Tontwo ways. Gradually, then suddenly. This is Silicon Valley Bank (SVB), the 16th largest U.S. bank with about $200 billion in assets, went bankrupt. Its financial situation deteriorated over the years.But the San Francisco-based bank announced on March 8 that it was seeking to raise $2.5 billion to plug a hole in its balance sheet, just two days after a statement from the Federal Deposit Insurance Corporation, which oversees deposits at U.S. banks. SVB Failed.
SVBshare price Shares plummeted 60% after the news of the financing was announced. Its chief executive, Greg Becker, urged customers to “support us as we support you”. Some venture capitalists are not persuaded to let portfolio companies run. Hedge fund manager Bill Ackman suggested the government should bail out the bank. By the morning of March 10, its shares were down another roughly 70% in premarket trading before being halted. national broadcasting companyA TV network reported that SVBFundraising efforts have failed and the bank is looking to sell itself to a larger institution. Then came the announcement from the regulator.
These events raise two questions.how is the first SVB into this position. The second is whether its troubles are just an anomaly, or a harbinger of doom for financial institutions.
Start with the first one. SVB It is a start-up bank. It opens accounts for them, usually before the big banks come along. It also offers them loans, which other banks are reluctant to do because few startups have assets as collateral. As Silicon Valley has boomed over the past five years, SVB. Its customers are cash-rich. They need to save more than borrow.
therefore SVBIts deposits more than quadrupled — from $44 billion at the end of 2017 to $189 billion at the end of 2021 — while its loan book only grew from $23 billion to $66 billion. Having a much larger deposit base than the loan book is a problem because banks make money from the spread between the rate they pay on deposits (often zero) and what borrowers pay. SVB Need to acquire other interest-earning assets. The bank had made $128 billion in investments through the end of 2021, most of it in mortgage bonds and U.S. Treasuries.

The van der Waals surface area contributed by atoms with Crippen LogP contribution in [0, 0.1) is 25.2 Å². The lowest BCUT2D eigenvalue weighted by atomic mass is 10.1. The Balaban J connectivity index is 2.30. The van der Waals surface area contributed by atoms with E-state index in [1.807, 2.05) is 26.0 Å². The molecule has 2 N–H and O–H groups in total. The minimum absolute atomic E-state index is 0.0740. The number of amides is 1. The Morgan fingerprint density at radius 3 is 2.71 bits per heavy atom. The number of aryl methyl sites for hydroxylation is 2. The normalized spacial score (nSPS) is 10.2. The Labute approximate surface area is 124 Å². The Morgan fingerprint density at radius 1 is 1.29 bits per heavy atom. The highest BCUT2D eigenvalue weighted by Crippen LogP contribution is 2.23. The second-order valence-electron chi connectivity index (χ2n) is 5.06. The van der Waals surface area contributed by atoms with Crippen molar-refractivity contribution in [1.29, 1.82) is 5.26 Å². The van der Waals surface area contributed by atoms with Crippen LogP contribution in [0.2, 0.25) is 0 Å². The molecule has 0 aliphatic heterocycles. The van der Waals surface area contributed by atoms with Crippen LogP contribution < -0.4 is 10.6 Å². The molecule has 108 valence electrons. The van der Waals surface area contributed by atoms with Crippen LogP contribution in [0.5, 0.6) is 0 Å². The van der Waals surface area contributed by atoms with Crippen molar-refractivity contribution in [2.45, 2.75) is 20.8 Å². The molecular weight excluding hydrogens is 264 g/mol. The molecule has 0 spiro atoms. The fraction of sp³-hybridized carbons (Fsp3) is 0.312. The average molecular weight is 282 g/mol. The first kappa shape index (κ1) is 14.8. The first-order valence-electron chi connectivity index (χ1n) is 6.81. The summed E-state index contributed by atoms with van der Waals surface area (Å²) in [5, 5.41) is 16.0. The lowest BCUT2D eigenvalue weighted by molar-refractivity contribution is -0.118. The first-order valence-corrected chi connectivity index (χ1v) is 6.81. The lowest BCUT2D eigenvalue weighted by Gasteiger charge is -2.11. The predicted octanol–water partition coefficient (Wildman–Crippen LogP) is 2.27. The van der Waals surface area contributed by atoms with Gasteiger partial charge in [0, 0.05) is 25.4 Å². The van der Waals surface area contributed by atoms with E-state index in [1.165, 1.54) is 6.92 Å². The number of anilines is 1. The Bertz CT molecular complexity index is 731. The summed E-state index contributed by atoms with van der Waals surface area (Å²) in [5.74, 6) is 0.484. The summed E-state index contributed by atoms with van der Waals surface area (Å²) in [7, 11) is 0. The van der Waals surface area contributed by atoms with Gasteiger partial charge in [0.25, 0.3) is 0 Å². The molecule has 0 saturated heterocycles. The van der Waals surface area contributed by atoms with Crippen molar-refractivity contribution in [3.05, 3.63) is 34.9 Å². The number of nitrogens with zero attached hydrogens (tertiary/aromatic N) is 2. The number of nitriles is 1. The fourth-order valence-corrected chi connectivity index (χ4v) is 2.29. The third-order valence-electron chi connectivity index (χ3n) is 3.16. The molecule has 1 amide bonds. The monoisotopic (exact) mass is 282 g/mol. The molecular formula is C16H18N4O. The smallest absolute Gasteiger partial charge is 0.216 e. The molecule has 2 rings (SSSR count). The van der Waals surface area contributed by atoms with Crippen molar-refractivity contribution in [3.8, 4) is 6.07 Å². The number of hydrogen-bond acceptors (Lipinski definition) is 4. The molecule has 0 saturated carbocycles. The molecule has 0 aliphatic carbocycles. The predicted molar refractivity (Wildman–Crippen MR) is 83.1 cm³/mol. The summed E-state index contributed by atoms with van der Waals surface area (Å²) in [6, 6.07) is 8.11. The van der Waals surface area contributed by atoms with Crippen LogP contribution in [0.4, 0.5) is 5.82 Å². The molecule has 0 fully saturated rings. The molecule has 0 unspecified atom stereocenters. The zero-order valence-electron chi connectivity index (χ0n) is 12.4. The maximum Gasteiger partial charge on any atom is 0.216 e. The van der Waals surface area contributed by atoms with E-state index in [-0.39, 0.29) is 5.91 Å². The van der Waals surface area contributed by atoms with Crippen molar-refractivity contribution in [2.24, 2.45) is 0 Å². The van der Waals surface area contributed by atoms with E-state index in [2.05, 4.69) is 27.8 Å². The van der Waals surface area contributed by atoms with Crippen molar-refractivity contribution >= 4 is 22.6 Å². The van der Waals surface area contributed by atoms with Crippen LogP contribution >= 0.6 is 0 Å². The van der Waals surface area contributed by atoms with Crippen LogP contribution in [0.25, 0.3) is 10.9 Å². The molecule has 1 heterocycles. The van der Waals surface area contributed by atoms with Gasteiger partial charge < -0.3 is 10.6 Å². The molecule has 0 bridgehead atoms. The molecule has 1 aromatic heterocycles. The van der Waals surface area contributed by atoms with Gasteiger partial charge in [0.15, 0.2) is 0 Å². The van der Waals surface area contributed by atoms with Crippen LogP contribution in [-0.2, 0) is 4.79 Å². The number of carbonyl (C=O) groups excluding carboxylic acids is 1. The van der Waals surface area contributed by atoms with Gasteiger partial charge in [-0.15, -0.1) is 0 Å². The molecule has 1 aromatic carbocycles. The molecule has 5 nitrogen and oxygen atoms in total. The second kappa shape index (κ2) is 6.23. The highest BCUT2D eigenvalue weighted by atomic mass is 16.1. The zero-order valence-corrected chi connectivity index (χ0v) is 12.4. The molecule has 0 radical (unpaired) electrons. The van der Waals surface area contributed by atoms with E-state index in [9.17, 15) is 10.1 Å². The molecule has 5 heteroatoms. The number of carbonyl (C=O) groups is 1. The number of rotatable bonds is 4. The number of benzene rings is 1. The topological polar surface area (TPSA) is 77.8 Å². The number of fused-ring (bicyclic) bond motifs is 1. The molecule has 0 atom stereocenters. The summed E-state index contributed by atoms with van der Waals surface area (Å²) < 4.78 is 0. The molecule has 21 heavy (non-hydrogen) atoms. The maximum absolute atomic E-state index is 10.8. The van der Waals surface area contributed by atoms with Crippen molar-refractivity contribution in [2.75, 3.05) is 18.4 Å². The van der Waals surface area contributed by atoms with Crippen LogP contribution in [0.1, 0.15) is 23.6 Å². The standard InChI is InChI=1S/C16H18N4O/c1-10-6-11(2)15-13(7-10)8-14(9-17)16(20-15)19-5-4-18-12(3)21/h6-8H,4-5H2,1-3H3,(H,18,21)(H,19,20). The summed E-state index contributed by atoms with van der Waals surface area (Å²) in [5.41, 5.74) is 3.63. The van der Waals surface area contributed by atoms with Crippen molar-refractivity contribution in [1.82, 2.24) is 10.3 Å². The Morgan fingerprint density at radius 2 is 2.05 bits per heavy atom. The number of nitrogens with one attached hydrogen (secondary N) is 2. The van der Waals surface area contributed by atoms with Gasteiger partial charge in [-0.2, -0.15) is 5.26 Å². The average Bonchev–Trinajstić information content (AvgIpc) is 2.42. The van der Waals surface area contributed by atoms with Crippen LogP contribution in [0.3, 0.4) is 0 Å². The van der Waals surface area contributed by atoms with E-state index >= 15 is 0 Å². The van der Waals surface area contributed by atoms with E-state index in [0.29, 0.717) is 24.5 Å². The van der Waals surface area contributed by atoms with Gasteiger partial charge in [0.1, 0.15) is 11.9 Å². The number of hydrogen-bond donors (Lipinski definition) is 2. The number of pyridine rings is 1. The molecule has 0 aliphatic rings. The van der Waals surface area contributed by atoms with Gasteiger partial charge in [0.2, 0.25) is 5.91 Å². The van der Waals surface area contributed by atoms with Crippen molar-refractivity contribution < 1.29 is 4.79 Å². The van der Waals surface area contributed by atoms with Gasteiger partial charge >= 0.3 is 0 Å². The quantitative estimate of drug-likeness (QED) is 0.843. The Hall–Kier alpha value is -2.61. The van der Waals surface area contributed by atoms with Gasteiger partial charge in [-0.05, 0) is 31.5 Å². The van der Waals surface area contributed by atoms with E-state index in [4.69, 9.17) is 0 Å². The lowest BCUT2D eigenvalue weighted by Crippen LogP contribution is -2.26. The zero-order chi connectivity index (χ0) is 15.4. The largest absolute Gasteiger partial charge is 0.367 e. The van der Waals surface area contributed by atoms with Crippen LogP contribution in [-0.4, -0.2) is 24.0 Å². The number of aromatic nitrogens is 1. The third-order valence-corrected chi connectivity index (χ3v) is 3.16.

Then the world changed. As inflation became entrenched, interest rates soared.That killed the venture capital boom and sent bond prices plummeting, leaving SVB unique exposure. Its deposits swell when rates are low and customers are flush with cash. Since banks invest during this period, bonds are bought at the highest price. With venture capital funding drying up, SVBCustomer deposits have decreased: from $189 billion at the end of 2021 to $173 billion at the end of 2022. SVB Forced to sell its entire liquid bond portfolio for less than it paid. It lost about $1.8 billion on those sales, leaving a hole it was trying to fill with financing. When it collapsed, the bank held about $91 billion in investments, valued at cost at the end of last year.
yes SVB’Trouble is abnormal? The bank appears particularly vulnerable to a run. Federal insurance was implemented after a series of panics in the US economy in the 1930s and covers deposits of up to $250,000. This protects all the cash that most people keep in their bank accounts. But it is unlikely to cover funds retained by the company. SVB is a bank that serves not just corporations, but a small group of corporations that are going through tougher times than most. About 93% of deposits are uninsured. Unlike most banks’ customers, its customers have a genuine motivation to run — and they respond to it.
That said, virtually all banks’ bond portfolios faced unrealized losses.if SVB If the bank is most likely in a position where it has to buy bonds at the highest prices, it may not be the only one struggling with the price surge. Treasury Secretary Janet Yellen said she was monitoring several banks in light of events in Silicon Valley. Thankfully, the loan book is a much larger percentage of most other institutions’ assets. As interest rates rise, so do their incomes.
The question now is whether there will be a bailout and, if so, how large it will need to be to leave savers intact. SVB “It’s the lifeblood of the tech ecosystem,” said Congressman Ro Khanna of California’s 17th District, which includes parts of the valley. “They can’t let the bank fail. Whether that means it should be bought by another company … or get help from the Treasury, or even a statement to make depositors feel safe – I’ll leave that to the experts.”
Intervention is not welcome.But if depositors cannot be stiffened, this may be the only option because SVB Clearly not enough assets to cover the loss of assets it was forced to take.Former Treasury Secretary Larry Summers has said there is no reason to worry as long as the state is involved SVB Will damage other parts of the financial system. A lot of people would wish it did, and he’s right. ■